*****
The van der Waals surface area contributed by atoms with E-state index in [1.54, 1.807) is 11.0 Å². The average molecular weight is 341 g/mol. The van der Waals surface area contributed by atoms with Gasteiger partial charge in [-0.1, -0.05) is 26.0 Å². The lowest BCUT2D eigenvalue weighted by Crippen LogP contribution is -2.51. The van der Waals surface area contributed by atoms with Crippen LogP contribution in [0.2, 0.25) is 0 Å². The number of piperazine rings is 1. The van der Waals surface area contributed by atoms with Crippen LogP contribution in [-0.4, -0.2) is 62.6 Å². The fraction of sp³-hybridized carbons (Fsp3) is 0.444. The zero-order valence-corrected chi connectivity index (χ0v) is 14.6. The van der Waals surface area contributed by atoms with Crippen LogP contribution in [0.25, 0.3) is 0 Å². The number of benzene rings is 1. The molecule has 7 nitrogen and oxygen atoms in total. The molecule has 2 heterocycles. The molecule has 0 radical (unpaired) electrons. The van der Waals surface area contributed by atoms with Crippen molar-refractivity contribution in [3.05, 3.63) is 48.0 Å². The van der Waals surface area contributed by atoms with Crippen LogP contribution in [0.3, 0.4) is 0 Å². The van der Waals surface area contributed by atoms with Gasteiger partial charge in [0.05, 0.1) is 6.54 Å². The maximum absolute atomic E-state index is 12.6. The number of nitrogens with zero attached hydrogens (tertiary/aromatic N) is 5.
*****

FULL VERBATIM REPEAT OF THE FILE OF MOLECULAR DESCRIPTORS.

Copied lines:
The van der Waals surface area contributed by atoms with E-state index in [1.54, 1.807) is 11.0 Å². The average molecular weight is 341 g/mol. The van der Waals surface area contributed by atoms with Gasteiger partial charge in [-0.1, -0.05) is 26.0 Å². The lowest BCUT2D eigenvalue weighted by Crippen LogP contribution is -2.51. The van der Waals surface area contributed by atoms with Crippen LogP contribution in [0.2, 0.25) is 0 Å². The number of piperazine rings is 1. The van der Waals surface area contributed by atoms with Crippen LogP contribution in [-0.4, -0.2) is 62.6 Å². The fraction of sp³-hybridized carbons (Fsp3) is 0.444. The zero-order valence-corrected chi connectivity index (χ0v) is 14.6. The van der Waals surface area contributed by atoms with Crippen LogP contribution in [0.25, 0.3) is 0 Å². The number of benzene rings is 1. The molecule has 7 nitrogen and oxygen atoms in total. The molecule has 2 heterocycles. The molecule has 0 radical (unpaired) electrons. The van der Waals surface area contributed by atoms with Crippen molar-refractivity contribution in [3.05, 3.63) is 48.0 Å². The van der Waals surface area contributed by atoms with Crippen LogP contribution in [0.3, 0.4) is 0 Å². The van der Waals surface area contributed by atoms with Gasteiger partial charge in [0.05, 0.1) is 6.54 Å². The maximum absolute atomic E-state index is 12.6. The number of nitrogens with zero attached hydrogens (tertiary/aromatic N) is 5.